Week’s news headlines – Feb. 24th 2017


Requisites of a Patent Application: Claims and drawings technically not required on filing date
For as long as I can remember, in order for a nonprovisional utility patent application to be awarded the all important filing date you had to file a specification that adequately described the invention, at least one patent claim and at least one drawing if a drawing would facilitate in the understanding of the invention. Spec, claim, drawing was beaten into generations of patent attorneys as the requirements for getting a filing date. That all changed on December 18, 2013.

Landmark multi-year patent battle in China ends with foreign biotech innovator coming out on top
In what it hailed as a “landmark” biotech patent validity case, Danish company Novozymes has won out in  a six year patent fight with major Chinese competitors following a judgment from the Supreme People’s Court. The result is important because Novozymes has said that some of the patentability requirements in its technology area are harder to meet in China compared with the US and Europe. Additionally, it is a case of a foreign company prevailing in a sector in which the Chinese government has given significant support to local companies in an effort to build up its domestic industry.

Microsoft files IPR against Philips patent asserted against Taiwanese consumer electronics firms
On Friday, February 10th, a petition to institute an inter partes review (IPR) proceeding at the Patent Trial and Appeal Board (PTAB) was filed in a case that pits two of the most active recipients of U.S. patent grants against each other. At the center of the proceedings is a challenge to the validity of a Philips patent covering a technology that enables more information to be stored on an optical or magnetic recording medium.

Time to patent invalidity decisions on Rocket Docket calls value of PTAB into question
On February 9th, Judge Liam O’Grady of the U.S. District Court of the Eastern District of Virginia (E.D. Va.) entered an order granting a motion that invalidated a series of eight patents, which had been asserted by Virginia Innovation Sciences, Inc. against e-commerce giant Inc. (NASDAQ:AMZN). The motion for judgment was filed pursuant to Federal Rule of Civil Procedure 54(b) regarding judgments on multiple claims. This comes just more than one month after another eight patents asserted by Virginia Innovation against both Amazon and Taiwanese consumer electronics firm HTC Corporation (TPE:2498), which were also similarly invalidated in the Eastern District of Virginia under the standard set by the U.S. Supreme Court’s decision in Alice Corp. v. CLS Bank International.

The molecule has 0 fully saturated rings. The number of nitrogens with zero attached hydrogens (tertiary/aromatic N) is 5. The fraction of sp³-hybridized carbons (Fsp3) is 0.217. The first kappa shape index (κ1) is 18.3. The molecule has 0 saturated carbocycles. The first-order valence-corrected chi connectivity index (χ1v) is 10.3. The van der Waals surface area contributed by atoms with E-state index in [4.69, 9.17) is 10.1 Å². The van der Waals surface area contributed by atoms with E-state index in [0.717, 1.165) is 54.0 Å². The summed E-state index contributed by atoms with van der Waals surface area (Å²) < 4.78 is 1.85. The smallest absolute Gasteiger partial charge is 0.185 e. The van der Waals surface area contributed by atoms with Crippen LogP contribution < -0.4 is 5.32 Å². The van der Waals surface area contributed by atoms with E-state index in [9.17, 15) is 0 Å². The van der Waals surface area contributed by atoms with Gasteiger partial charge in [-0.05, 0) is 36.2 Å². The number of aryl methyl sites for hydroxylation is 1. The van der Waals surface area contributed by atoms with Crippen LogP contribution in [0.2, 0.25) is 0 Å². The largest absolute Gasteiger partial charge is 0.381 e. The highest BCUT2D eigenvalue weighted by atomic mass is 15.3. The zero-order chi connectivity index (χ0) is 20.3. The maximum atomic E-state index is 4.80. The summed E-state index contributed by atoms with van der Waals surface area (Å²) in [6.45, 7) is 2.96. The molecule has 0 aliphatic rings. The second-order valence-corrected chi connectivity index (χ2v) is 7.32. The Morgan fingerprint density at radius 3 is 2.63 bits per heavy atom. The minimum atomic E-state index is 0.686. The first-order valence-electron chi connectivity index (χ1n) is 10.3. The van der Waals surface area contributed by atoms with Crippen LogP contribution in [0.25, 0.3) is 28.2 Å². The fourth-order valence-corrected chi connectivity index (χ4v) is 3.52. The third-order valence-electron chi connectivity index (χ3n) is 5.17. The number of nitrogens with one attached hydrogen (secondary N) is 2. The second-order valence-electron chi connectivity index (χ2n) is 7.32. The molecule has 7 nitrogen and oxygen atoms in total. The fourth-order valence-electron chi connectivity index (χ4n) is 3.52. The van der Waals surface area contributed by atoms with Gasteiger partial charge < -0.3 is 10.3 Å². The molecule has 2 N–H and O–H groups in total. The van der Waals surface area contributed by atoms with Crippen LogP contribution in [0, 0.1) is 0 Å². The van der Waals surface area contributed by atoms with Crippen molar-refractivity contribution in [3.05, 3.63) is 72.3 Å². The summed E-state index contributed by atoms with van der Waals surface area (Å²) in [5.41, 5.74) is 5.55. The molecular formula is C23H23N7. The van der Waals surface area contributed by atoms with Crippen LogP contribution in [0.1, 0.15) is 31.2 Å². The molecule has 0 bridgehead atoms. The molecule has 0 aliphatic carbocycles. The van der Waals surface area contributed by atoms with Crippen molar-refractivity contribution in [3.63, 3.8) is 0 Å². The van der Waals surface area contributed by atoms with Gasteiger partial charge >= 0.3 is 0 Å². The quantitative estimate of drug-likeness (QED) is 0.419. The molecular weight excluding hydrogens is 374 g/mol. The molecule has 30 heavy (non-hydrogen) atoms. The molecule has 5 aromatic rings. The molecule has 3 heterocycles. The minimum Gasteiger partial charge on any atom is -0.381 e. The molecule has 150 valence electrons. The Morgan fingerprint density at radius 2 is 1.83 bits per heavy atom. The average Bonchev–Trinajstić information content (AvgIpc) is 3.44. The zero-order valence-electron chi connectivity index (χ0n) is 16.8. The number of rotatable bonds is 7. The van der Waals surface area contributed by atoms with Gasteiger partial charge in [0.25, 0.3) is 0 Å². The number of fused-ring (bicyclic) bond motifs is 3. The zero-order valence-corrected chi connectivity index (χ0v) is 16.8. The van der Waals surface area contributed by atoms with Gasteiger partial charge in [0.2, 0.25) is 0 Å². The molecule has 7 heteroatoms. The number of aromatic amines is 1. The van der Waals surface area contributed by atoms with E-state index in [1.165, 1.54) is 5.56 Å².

Foreign patent owners face big hurdles when seeking to get damage awards and licence fees out of China
IAM readers are probably aware that the Chinese government began taking major steps to stem the outflow of capital from the country last year as its foreign currency reserves fell near the $3 trillion mark and the yuan weakened significantly against the dollar. The measures may be working, as the amount of yuan leaving China has slowed significantly. But they’ve also had some unintended consequences on foreign litigants and licensors in the IP realm.

The PTAB has failed to solve the patent troll problem created by large operating companies
Yesterday we published an article authored by Karl Fazio, who is Chief Patent Counsel for Pearson. In the article Mr. Fazio begins by interchangeably using the terms patent troll, non-practicing entity and patent assertion entity. While there is certainly a contingent within the industry that view virtually all patent owners as bad actors when they choose a licensing business model, and then sue for infringement when licenses are refused, I do not find that type of rhetoric particularly useful.

Acacia alumni NPE acquires Chinese patents amid growing enthusiasm about country’s licensing prospects
Texas-based NPE Longhorn IP announced this week that it has acquired a patent portfolio, including several China-only patent families, from a major Chinese telecoms company. Here is the firm’s statement on the deal

Lack of guidance means that the Supreme Court’s latest patent decision is all too familiar
Seven US Supreme Court justices issued their latest patent ruling yesterday in a case that may not have been awaited with the same level of expectancy as next month’s oral arguments in the venue selection case TC Heartland, but which nonetheless showed them sticking to form. As ever with this court it was a case of what wasn’t said as much as what was outlined in the decision.



Copyrightability of private standards in federal regulations
On February 2, 2017, a federal trial court judge in Washington, D.C. ruled, in a 55-page opinion, that private standards developing organizations (“SDOs”) do not lose their copyright or trademark protection if a federal regulation adopts their standards.

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